Recent NewsApril 7, 2022
RBJ Feature Story: Roberts Wesleyan Builds $15 Million Golisano Community Engagement Center
Project hopes to bridge academic and local business communities
The Golisano Community Engagement Center, currently under construction at Roberts Wesleyan College, aims to create a bridge between higher education and the local business community by developing and serving the Greater Rochester area workforce.
The $15 million, roughly 25,000-square-foot center will house training programs including the college’s newly launched Community Institutes and provide easy access to career development and student life resources. It is slated to open at the start of the 2023 spring semester.
Deana Porterfield, Roberts Wesleyan president, said the center is envisioned to be a hub for connection, collaboration and student life resources.
It will be the first building on campus to provide a centralized meeting space and community interaction opportunities for all students — including traditional undergraduates, commuters, adult students and students with intellectual and developmental disabilities, she said, noting it also has its own parking lot.
The center’s concept came about after Porterfield met with Rochester business leaders about their employee training needs and what support the college could provide.
Among those needs for small- to mid-sized businesses was employee training in areas including public speaking, teamwork and business ethics, the latter of which is something Roberts Wesleyan is known for, she said.
Alexander Jones, Robert’s vice president for institutional advancement, added that sessions can be tailored to fit a company’s needs, noting a goal is help businesses with their training efforts.
The fundraising response for the center has been well received, college officials noted.
The Connect the Community campaign to build the community engagement center began in August 2019 with a $7.5 million gift from Paychex founder and philanthropist Tom Golisano. The gift is the largest in Roberts Wesleyan’s 156-year history.
As of the first week of April, nearly 80 percent of the fundraising goal had been met through the ongoing fundraising campaign, with roughly $11.8 million raised.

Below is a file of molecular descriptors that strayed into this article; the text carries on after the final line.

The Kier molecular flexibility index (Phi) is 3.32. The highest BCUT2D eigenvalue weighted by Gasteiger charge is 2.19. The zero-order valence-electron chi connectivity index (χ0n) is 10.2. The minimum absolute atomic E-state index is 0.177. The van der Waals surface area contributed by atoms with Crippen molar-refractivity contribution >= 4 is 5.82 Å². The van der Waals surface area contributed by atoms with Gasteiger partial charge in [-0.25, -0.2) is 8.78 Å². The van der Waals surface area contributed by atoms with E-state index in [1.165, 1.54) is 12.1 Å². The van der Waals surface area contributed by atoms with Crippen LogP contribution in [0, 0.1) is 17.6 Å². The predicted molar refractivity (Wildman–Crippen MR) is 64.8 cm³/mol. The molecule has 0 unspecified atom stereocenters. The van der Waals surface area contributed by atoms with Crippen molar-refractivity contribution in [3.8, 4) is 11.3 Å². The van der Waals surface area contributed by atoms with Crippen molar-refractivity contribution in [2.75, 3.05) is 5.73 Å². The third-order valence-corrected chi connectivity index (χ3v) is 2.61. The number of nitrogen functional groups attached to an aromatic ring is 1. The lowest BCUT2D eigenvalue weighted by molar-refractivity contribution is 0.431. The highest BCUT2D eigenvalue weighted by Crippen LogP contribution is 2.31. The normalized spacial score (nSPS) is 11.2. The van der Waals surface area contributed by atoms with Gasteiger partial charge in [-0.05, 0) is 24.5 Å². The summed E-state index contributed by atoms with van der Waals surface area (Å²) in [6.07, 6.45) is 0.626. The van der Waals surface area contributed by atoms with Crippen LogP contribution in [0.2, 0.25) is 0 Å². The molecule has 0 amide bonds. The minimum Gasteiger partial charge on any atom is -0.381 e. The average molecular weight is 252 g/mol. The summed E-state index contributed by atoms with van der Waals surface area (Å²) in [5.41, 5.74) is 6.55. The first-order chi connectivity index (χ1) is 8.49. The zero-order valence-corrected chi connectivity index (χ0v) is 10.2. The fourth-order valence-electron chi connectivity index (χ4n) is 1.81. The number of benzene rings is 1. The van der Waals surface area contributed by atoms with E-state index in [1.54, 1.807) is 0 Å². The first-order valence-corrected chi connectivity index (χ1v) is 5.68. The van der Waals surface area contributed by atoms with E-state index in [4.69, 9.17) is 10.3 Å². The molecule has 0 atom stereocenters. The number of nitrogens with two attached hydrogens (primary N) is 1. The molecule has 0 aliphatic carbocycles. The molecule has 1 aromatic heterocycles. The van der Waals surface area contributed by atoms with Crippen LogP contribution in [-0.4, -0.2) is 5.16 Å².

Those leading the development of the project have also risen to the challenge.
The team at Home Leasing, the project’s construction manager, has been able to keep the project on budget and on time despite building during the COVID-19 pandemic.
SWBR, the project’s architect, has worked to incorporate a feeling of connectedness in the center’s design.
Ryan Zegarelli, a project architect with SWBR, said the two-story building was designed to incorporate collaboration and coworking opportunities with meeting spaces of varying size, as well as outdoor space with seating and patio fireplaces.
In addition to 3,000-square-feet of community space that can be divided for events and educational sessions, the center will house a café, career center, diversity and equity offices, a second-floor prayer chapel, offices and classrooms dedicated to international engagement and a digital forensic lab.
It will also house the college’s Community Institutes, which include Business Solutions, Justice & Security, English Language, Intellectual & Spiritual Humility and Westside Psychological Services.
Carrie Starr, executive director of the Community Institutes, said the programs that the institutes offer give people an alternative to a four-year degree. That includes those who may be looking to sharpen their skills, or learn something new, in a shorter period of time.
She noted the creation of the Community Institutes is also timely, given that COVID-19 prompted many people to leave their jobs and try something new.
The Community Institutes have held virtual sessions on a variety of topics, from the role of human resources during the pandemic to running a successful bed and breakfast.
One area the institutes are focused on is helping people with their side hustles, Starr said.
She explained that many people are starting their own small businesses and may have questions related to setting up such ventures, such as those pertaining to insurance, whether they need to set up an LLC or the definition of, and requirements for, a B Corporation.
Starr plans to record live classes so people can listen to them asynchronously after the original class date and said there should be enough classes to start a subscription service by the fall. New classes will be offered monthly.
There will also be in-person trainings, workshops and retreats at the new center, as well as customizable courses, she noted.
Employers are also looking for such training programs, Starr said, noting that is especially true for soft skills training, such as listening, conflict resolution, managerial courage and character development.
“More employers are recognizing the benefits of bootcamps and trainings.” she said.
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